From the day in 1513 that Balboa stared at the Pacific from a peak in Darien men dreamed of cutting a path from the Atlantic to the Pacific through the ‘Golden Isthmus’ of Panama. Not until the 19th century did the dream become a realistic engineering possibility. We have become blasé about scientific breakthroughs and technological innovation, but men and women of that age marvelled at the broad prospect opened up to humanity by the application of science, which would increase trade and wealth and, in their wake, foster international co-operation and lead humanity to ever-higher levels of civilisation. Ironic it was that the Panama Canal, the crowning achievement of 19th-century technology, was open on 14 August, 1914, just when such optimism was falling to earth.
The canal was the most ambitious and most expensive building project the world had seen. It cost the American government about $400 million, four times the bill for the Suez Canal, and it did not begin to show a profit until the 1950s. Millions more had been spent in the previous hundred years by expedition after expedition to survey the region and, most profligately, by a French syndicate’s botched attempt to construct a canal in the 1880s. That syndicate was headed by Ferdinand de Lesseps, a French national hero since the building by his company of the Suez Canal in the 1860s. Financial mismanagement bankrupted his Panama enterprise, which, at any rate, was doomed from the outset. Lesseps was not an especially knowledgeable engineer, but he possessed the brimming self-confidence and silver-tongued charisma that wins devotion and brings in investors. He was also, as Matthew Parker demonstrates, vainglorious and blinkered. His ruling passion was to build a canal at sea level without locks, an ‘Ocean Bosporus’ as he called it. Geography would not allow it, but Lesseps bamboozled delegates to an international conference at Paris into backing his plan. Not, ominously, the engineers among them, one of whom was the renowned civil engineer, Baron Godin de Lépinay. ‘In order not to burden my conscience with unnecessary deaths and useless expenditure,’ he declared above jeers and hisses, ‘I say “no!”.’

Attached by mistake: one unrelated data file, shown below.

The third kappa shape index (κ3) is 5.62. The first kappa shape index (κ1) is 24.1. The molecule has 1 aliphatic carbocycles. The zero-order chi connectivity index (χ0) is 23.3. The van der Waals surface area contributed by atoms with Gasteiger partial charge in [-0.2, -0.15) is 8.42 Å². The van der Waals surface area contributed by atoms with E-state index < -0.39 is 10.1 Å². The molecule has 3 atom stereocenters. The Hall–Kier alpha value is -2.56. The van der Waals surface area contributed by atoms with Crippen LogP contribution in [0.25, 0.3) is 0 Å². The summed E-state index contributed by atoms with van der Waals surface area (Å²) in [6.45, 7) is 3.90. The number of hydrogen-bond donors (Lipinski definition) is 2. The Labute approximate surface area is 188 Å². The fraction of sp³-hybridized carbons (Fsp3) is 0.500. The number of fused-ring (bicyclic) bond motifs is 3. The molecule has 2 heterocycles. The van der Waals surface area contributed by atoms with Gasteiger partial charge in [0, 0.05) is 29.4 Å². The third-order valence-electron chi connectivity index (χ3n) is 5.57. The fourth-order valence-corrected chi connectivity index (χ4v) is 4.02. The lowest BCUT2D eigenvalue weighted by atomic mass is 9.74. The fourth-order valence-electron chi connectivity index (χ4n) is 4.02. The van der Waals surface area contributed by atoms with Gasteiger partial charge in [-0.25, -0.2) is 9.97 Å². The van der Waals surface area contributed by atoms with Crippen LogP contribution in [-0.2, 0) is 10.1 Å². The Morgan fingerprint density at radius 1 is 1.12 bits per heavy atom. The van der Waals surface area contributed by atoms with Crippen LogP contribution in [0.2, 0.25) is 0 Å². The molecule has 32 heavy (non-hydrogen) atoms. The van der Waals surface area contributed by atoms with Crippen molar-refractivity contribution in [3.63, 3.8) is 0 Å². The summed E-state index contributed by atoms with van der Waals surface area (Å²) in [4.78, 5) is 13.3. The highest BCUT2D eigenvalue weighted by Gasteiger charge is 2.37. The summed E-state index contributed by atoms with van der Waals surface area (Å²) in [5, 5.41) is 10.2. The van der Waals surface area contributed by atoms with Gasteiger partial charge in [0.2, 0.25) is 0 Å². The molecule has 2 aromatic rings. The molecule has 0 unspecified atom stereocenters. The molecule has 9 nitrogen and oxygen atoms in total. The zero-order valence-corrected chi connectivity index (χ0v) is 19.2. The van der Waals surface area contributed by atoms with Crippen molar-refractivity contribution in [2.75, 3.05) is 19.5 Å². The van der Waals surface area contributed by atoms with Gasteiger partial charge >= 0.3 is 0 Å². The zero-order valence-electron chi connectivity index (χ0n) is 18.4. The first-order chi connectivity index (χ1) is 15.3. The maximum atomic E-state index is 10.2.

So the torch passed, much to their satisfaction, to the Americans, who were already coming to regard Latin America as their back yard. Panama had been an important consideration behind the Monroe Doctrine of 1823, in which the American government warned Europeans to keep their hands off the New World, and after the United States built the first railway across the isthmus in the 1850s and took control of the ‘transit zone’ it became an American protectorate in all but name. The canal, President Hayes told Congress in 1880, would be ‘virtually a part of the coast line of the United States’. When it was eventually built between 1904 and 1914 it vindicated Lépinay by following the main feature of his rejected plan: damming the turbulent Chagres River to create an artificial lake 115ft above sea level to be accessed by a series of locks. Excavation of the mountains of the Continental Divide was thereby kept to a minimum.
To bring off the engineering feat of building such a canal was breathtaking. To do it in Panama was beyond compare. Panama is one of the wettest places on earth, whose swamps and jungles seethe with tropical diseases. At a conservative estimate, 25,000 labourers, most of them West Indians, gave their lives to an imperialist project that brought nothing to the people of Panama but a continuation of their sorrowful modern history, whose still, sad music underneath the rock-blasting and the rhetoric of outsiders Parker makes heard. Some of the construction crew died from industrial accidents, from dynamite explosions, from mudslides. Most of them succumbed to dysentery, malaria or yellow fever. Fever of many kinds gripped men’s minds during the years of Panama dreaming. Matthew Parker intertwines the various strands of the story — personal and national, political and financial, geographical and technological — with finesse. He packs in a tremendous amount of information with such verve that his book feeds without bloating. Best of all, his prose somehow manages to infect the reader with the Panama fever itself. It is no mean achievement.
This article first appeared in the print edition of The Spectator magazine, dated May 5, 2007